The takeaway from the poll remains: resistance to cycling is increasing to the point that it may become actively detrimental to our cause. Hopefully, as every two year old does, we can learn from our experiences and avoid acting out when the parents are in a bad mood and earn a collective smack down. Tipping points are inflection points, they only demarc changes in trend lines and can be either good or bad for those whose principles are at stake.

Social change almost always starts with a ‘lunatic fringe’ getting attention by acting out but it never actually gains acceptance until the movement learns to behave responsibly while insisting on change. If cycling is going to achieve the critical mass that would make it mainstream, it’s time to abandon the tactics of Critical Mass that threaten to create a backlash.

Reply by M G 1 hour ago
I have only heard negative views from people who are drivers. My mom’s main complaint is how it impacts times for emergency vehicles. I haven’t been to more than one or two, so I don’t know how the crowd responds (I would hope by pulling to the right!) but the back up can be pretty bad even on intersecting streets, so I don’t think it is unfounded to think an ambulance or police car might get tied up by Critical Mass.

Reply by Maria Boustead 23 minutes ago
I love the new cycling infrastructure and do not want its progress impeded in any way and definitely do not want it to go away. I think there’s a lot of ways to address the need of getting more people to bike (that’s the ultimate goal, right?) and having more approaches to rally behind will probably help get more people to get on board. For example, I don’t ride CM because I don’t like crowds and I’m painfully courteous, so making people wait for a parade to roll by that they didn’t know about makes me feel guilty. (Embarrassing, but true). So, while CM scratches the bike advocacy itch for others, it doesn’t work for me. Fortunately, I know there are other ways to encourage people to bike, like sharing good routes with nervous riders, etc.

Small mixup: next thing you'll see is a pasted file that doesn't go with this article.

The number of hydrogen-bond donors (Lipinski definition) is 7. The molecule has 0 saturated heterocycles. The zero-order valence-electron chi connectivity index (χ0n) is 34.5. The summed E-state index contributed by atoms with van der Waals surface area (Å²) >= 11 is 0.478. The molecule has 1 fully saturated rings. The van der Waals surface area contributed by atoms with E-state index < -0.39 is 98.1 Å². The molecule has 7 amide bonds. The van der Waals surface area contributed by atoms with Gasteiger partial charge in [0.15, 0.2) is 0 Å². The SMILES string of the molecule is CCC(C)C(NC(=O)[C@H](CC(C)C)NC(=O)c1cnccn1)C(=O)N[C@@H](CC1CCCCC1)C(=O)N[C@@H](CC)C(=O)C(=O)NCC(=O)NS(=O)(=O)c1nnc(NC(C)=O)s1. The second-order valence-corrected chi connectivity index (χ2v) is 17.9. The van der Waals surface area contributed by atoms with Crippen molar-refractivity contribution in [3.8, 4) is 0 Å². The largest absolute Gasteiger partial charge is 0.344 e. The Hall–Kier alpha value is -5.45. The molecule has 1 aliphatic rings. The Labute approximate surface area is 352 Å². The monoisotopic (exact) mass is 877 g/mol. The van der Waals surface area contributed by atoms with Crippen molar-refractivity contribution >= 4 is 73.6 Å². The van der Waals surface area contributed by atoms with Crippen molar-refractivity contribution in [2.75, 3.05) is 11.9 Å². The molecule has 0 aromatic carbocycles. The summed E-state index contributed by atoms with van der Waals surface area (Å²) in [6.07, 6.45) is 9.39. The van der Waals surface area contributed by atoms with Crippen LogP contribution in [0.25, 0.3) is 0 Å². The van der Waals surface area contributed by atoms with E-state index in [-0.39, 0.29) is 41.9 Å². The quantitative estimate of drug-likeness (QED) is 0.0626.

However, somewhere earlier in this, er, discussion, someone did say something that pushed one of my buttons. One thing I wish was not so prevalent is the us vs. them mentality, or the notion that people are either “drivers” or “bikers”. When did those modes of transportation become mutually exclusive? My fave mode is biking, but I also drive, walk, take the CTA…I love having the options and would hate to give any one of them up. Does that mean I hate bikers when I’m driving or hate cars when I’m biking? Of course not, at least assuming everyone is following the rules of the road and acting respectfully.

The reason that there is no real ‘bike culture‘ is because there really does not need to be one. All that increased bike infrastructure is about is more efficiently and safely getting from point A to point B. It is not about much else. We Yanks are not willing to let an opportunity to ‘muddy the waters‘ pass us by.

So we have tossed in The Critical Mass Ride and our version of the World Naked Ride and Drunk As A Skunk Bar Nights and it goes on and on. What we have failed to do is bring a coherent plan to the table. Instead we try and hold Rides of Silence without explaining that we know and understand ourselves to be among the safest of all users of the roadways. And we have not done a very good job or inviting our neighbors to join us on group rides.

I have long wondered why the Critical Mass Ride was so very full of ‘elites‘? It not only is full of them but travels mostly in areas they feel safest traversing. But among the worst things about the ride is that in the process of trying to argue for more bike infrastructure we demonstrate by our very actions that we do not give  a crap whether what we do is safe or not.